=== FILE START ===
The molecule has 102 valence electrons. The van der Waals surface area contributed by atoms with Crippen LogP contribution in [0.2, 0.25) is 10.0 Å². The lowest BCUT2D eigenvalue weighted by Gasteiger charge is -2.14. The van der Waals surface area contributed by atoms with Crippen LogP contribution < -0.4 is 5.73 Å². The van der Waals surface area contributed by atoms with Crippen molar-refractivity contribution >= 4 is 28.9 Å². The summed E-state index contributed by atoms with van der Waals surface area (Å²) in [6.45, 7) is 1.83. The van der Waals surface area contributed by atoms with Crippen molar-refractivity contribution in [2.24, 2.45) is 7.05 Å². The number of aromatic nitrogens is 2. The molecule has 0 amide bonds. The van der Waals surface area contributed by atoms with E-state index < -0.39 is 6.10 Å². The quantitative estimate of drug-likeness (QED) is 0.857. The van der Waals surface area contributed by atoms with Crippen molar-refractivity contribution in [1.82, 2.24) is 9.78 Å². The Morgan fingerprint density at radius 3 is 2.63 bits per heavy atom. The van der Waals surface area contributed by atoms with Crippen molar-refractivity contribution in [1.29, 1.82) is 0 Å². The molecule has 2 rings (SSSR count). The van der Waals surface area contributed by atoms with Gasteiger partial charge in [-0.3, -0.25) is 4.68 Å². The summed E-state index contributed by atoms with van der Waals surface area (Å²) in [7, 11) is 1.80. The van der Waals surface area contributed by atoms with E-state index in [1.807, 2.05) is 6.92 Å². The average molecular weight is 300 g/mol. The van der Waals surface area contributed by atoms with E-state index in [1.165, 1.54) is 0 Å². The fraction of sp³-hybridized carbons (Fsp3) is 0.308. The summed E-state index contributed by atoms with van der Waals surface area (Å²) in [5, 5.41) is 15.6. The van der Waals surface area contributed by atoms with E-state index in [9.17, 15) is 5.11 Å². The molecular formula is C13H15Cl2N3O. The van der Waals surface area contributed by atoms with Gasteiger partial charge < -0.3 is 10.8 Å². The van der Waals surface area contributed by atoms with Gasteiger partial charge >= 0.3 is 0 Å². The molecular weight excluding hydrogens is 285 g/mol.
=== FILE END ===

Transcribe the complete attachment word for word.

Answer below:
The molecule has 102 valence electrons. The van der Waals surface area contributed by atoms with Crippen LogP contribution in [0.2, 0.25) is 10.0 Å². The lowest BCUT2D eigenvalue weighted by Gasteiger charge is -2.14. The van der Waals surface area contributed by atoms with Crippen LogP contribution < -0.4 is 5.73 Å². The van der Waals surface area contributed by atoms with Crippen molar-refractivity contribution >= 4 is 28.9 Å². The summed E-state index contributed by atoms with van der Waals surface area (Å²) in [6.45, 7) is 1.83. The van der Waals surface area contributed by atoms with Crippen molar-refractivity contribution in [2.24, 2.45) is 7.05 Å². The number of aromatic nitrogens is 2. The molecule has 0 amide bonds. The van der Waals surface area contributed by atoms with E-state index < -0.39 is 6.10 Å². The quantitative estimate of drug-likeness (QED) is 0.857. The van der Waals surface area contributed by atoms with Crippen molar-refractivity contribution in [1.82, 2.24) is 9.78 Å². The Morgan fingerprint density at radius 3 is 2.63 bits per heavy atom. The van der Waals surface area contributed by atoms with Crippen molar-refractivity contribution in [1.29, 1.82) is 0 Å². The molecule has 2 rings (SSSR count). The van der Waals surface area contributed by atoms with Gasteiger partial charge in [-0.3, -0.25) is 4.68 Å². The summed E-state index contributed by atoms with van der Waals surface area (Å²) in [7, 11) is 1.80. The van der Waals surface area contributed by atoms with E-state index in [1.807, 2.05) is 6.92 Å². The average molecular weight is 300 g/mol. The van der Waals surface area contributed by atoms with E-state index in [1.165, 1.54) is 0 Å². The fraction of sp³-hybridized carbons (Fsp3) is 0.308. The summed E-state index contributed by atoms with van der Waals surface area (Å²) in [5, 5.41) is 15.6. The van der Waals surface area contributed by atoms with E-state index in [9.17, 15) is 5.11 Å². The molecular formula is C13H15Cl2N3O. The van der Waals surface area contributed by atoms with Gasteiger partial charge < -0.3 is 10.8 Å². The van der Waals surface area contributed by atoms with Gasteiger partial charge >= 0.3 is 0 Å². The molecular weight excluding hydrogens is 285 g/mol.